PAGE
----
About four years back, Nupur had written about her experience at the Craft Museum. Tanuja visited this place in the month of April this year for the very first time and, today, it’s her experience that we are sharing with our readers. Whether it be a historical monument, a nature walk or a museum, each of us experiences it differently. So, get ready to visit the Craft Museum in Delhi through Tanuja’s eyes. Over to Tanuja:
Crafts museum at New Delhi is one of those hidden gems of Delhi, sharing boundaries with very famous landmark of the capital city, the Pragati Maidan. A Government initiative, the campus has a museum, which houses crafts from across the country. History, techniques, people involved with the craft, all under one roof. It also has small open outlets, where artisans can display their crafts. Some would also be finishing their piece of art in front of visitors. Much like Dilli Haat, (not on the same scale though), the artisans here would typically take up an outlet for a month, to present their work to the visitors.
During my recent visit to the place, during a lazy afternoon, I found the place fairly deserted. It was April, but the huge trees kept the place cool and shady, which meant that the dry heat did not spoil our experience. Few visitors also meant we could chat with the artisans and understand their culture. As is often said, that even if you can’t buy from the artisan, do take time out to appreciate his work and the stories behind it all. It means the world to them; the love and respect for their work.
Gond paintings from Madhya Pradesh were adorning walls as well were the Warli and Madhubani ones. Each of these are based upon folk stories. Stories that talk about relationships, nature and culture. Through their art and stories these communities don’t just keep connected to their roots, but spread the same message to all those buying their art.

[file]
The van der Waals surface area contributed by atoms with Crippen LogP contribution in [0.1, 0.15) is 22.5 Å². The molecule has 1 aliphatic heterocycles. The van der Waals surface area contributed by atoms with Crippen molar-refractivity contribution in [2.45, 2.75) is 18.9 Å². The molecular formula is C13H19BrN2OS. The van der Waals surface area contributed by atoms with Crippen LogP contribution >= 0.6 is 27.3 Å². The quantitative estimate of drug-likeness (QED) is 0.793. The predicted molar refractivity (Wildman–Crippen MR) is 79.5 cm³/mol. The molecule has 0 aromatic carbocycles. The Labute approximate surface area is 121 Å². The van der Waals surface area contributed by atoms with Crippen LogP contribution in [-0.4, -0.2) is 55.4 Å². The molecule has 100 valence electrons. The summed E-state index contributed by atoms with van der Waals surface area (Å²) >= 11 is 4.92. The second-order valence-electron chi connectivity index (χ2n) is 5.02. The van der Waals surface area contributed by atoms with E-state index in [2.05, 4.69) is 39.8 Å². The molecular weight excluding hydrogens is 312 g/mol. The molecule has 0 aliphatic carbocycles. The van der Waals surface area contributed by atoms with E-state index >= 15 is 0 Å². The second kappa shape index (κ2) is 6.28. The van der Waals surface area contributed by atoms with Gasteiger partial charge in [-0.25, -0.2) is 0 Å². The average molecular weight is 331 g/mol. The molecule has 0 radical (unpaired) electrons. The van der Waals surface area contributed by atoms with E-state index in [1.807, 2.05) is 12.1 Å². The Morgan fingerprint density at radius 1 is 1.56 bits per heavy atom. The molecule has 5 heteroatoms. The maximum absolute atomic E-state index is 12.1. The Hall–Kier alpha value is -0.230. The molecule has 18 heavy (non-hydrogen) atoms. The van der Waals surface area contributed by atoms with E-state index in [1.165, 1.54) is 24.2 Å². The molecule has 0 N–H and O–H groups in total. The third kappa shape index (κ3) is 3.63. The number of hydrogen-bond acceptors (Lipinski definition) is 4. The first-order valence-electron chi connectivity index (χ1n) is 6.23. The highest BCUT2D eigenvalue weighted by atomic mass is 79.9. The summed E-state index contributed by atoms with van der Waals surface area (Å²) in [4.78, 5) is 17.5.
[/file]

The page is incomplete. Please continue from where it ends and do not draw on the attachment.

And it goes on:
Pottery from Khurja (UP) – bright colours of pottery always attract me and am sure do the same for many others. The artisan here had some beautiful ones in various shapes and bright colours. Blue pottery from Jaipur is very famous, but same is also done at Khurja – colours and patterns of the two places are distinctly different.
The premise also has a place for artists to perform music and dance. Folk songs n dance can lighten up your mood. There was a small group of women and men, dancing away, under the shade of the huge trees.
A lot of artists here have won national awards. Government is doing its bit to encourage traditional crafts to not just survive, but to thrive. As end users, we should do our bit too. The legacy should live on. If you do take the time to visit this place, you will find that original art work is priced extremely reasonably. Do remember to get a piece home…you will not only have added some beautiful part of our rich culture to your home, but would have also helped an artisan put food on the table.
Additional attraction at crafts museum is Cafe Lota. A lovely, cool (as in away from the rays of the piercing sun) place to enjoy some delicious, seasonal food.
I certainly had a great time. Will be back again with my family. You planned a trip yet?
Support the museums and be a tourist in your own city; Be Notjustashopper!